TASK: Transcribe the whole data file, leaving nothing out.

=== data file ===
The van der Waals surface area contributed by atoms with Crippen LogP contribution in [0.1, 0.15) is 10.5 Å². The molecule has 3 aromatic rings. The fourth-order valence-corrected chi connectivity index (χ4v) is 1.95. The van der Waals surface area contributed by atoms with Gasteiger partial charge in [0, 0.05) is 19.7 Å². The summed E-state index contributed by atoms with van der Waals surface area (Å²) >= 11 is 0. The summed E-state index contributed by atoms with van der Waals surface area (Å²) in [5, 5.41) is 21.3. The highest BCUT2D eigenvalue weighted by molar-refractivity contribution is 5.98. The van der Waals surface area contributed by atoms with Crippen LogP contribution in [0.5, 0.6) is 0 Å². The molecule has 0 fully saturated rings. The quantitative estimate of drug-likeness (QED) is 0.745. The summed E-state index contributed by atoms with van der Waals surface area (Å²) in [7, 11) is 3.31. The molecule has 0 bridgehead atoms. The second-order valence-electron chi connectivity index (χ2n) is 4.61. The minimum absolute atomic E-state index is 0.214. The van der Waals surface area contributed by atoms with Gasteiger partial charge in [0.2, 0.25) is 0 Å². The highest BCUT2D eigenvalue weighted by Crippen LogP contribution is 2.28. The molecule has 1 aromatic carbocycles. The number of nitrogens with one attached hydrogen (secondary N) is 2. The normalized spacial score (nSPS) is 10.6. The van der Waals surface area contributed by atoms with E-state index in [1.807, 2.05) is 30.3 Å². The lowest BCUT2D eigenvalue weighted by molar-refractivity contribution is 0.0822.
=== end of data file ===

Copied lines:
The van der Waals surface area contributed by atoms with Crippen LogP contribution in [0.1, 0.15) is 10.5 Å². The molecule has 3 aromatic rings. The fourth-order valence-corrected chi connectivity index (χ4v) is 1.95. The van der Waals surface area contributed by atoms with Gasteiger partial charge in [0, 0.05) is 19.7 Å². The summed E-state index contributed by atoms with van der Waals surface area (Å²) >= 11 is 0. The summed E-state index contributed by atoms with van der Waals surface area (Å²) in [5, 5.41) is 21.3. The highest BCUT2D eigenvalue weighted by molar-refractivity contribution is 5.98. The van der Waals surface area contributed by atoms with Crippen LogP contribution in [0.5, 0.6) is 0 Å². The molecule has 0 fully saturated rings. The quantitative estimate of drug-likeness (QED) is 0.745. The summed E-state index contributed by atoms with van der Waals surface area (Å²) in [7, 11) is 3.31. The molecule has 0 bridgehead atoms. The second-order valence-electron chi connectivity index (χ2n) is 4.61. The minimum absolute atomic E-state index is 0.214. The van der Waals surface area contributed by atoms with Gasteiger partial charge in [0.2, 0.25) is 0 Å². The highest BCUT2D eigenvalue weighted by Crippen LogP contribution is 2.28. The molecule has 1 aromatic carbocycles. The number of nitrogens with one attached hydrogen (secondary N) is 2. The normalized spacial score (nSPS) is 10.6. The van der Waals surface area contributed by atoms with E-state index in [1.807, 2.05) is 30.3 Å². The lowest BCUT2D eigenvalue weighted by molar-refractivity contribution is 0.0822.